The company promises brands a guaranteed number of views on their campaigns, charging them on a cost-per-view basis. Plato, for example, shelled out $50,000 for both the creation and distribution of its AR lenses. The creators typically get anywhere between $2,000 to 5,000 for actually building the AR lenses because it's a relatively technical skill, far higher than what teens on Instagram make,according to The Atlantic.For brands, partnering with teens is cheaper and more organic
Snapchat has been pioneering augmented reality advertising, and advertisers can typically buy lenses in three ways.
They can use Snap's self-serve tools to bid on Snap ads to run regular ads, where users can "Swipe Up to Try" AR lenses for $100 per day. Or they can pay for an audience-targeted lens for upwards of $40,000 with an agreed upon CPM.
Or they can buy lenses nationally, across the US, which run into hundreds of thousands of dollars, depending on the anticipated impressions that day.
But at the end of the day, these branded lenses are still ads, argues Armoo — a fact that is not lost on the highly coveted teen and 18-to-24 year-old segment of the app. Forcing them to watch ads or overly branding the lenses on the carousel only turns them off further, to the detriment of the advertisers.
"The main reason brands come to us is that they don't want to randomly show up in people's Stories or carousels, they want to be more organic, and these teens help them do that," he said. "Plus, most bands still don't know how create lenses easily themselves, and also don't know how to make these go viral."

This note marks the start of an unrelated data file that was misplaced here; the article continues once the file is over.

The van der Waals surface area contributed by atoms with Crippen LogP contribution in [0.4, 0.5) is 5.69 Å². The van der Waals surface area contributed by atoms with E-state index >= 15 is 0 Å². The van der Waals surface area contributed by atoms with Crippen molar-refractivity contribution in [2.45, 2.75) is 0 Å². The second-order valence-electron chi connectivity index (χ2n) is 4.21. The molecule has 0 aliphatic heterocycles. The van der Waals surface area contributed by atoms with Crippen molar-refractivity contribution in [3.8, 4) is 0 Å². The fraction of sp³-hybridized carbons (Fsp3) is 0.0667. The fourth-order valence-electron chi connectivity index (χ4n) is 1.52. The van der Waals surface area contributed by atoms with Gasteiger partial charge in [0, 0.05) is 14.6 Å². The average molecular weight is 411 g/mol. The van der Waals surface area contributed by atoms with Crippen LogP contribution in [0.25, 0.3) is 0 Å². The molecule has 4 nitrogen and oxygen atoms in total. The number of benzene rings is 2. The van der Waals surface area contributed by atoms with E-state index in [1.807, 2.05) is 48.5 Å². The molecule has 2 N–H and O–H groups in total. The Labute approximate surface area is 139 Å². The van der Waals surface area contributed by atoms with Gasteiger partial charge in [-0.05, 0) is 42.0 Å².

"A lot of the lenses brands sponsor aren't organic and are unapologetically branded... I don't want my face to turn into a Coke can," agreed creator Lucille Thomas. "This way, we can create lenses we actually want to use as well and make them organic, but it's still got a brand element."
Of course, brands willing to to go down this route sacrifice the amplified reach that Snapchat's self-serve ad tools offer as well as other direct-response results, such as using using an AR lens to get users to immediately download an app or make a purchase.
But depending on the brand goals, going with a native strategy can still work, said Nick Cicero, CEO and founder of Delmondo, a social video analytics and audience insights software platform.
"Not only can they [teens] deliver reach and authenticity when done properly, often times they know how the native tools will be perceived best to their large audiences."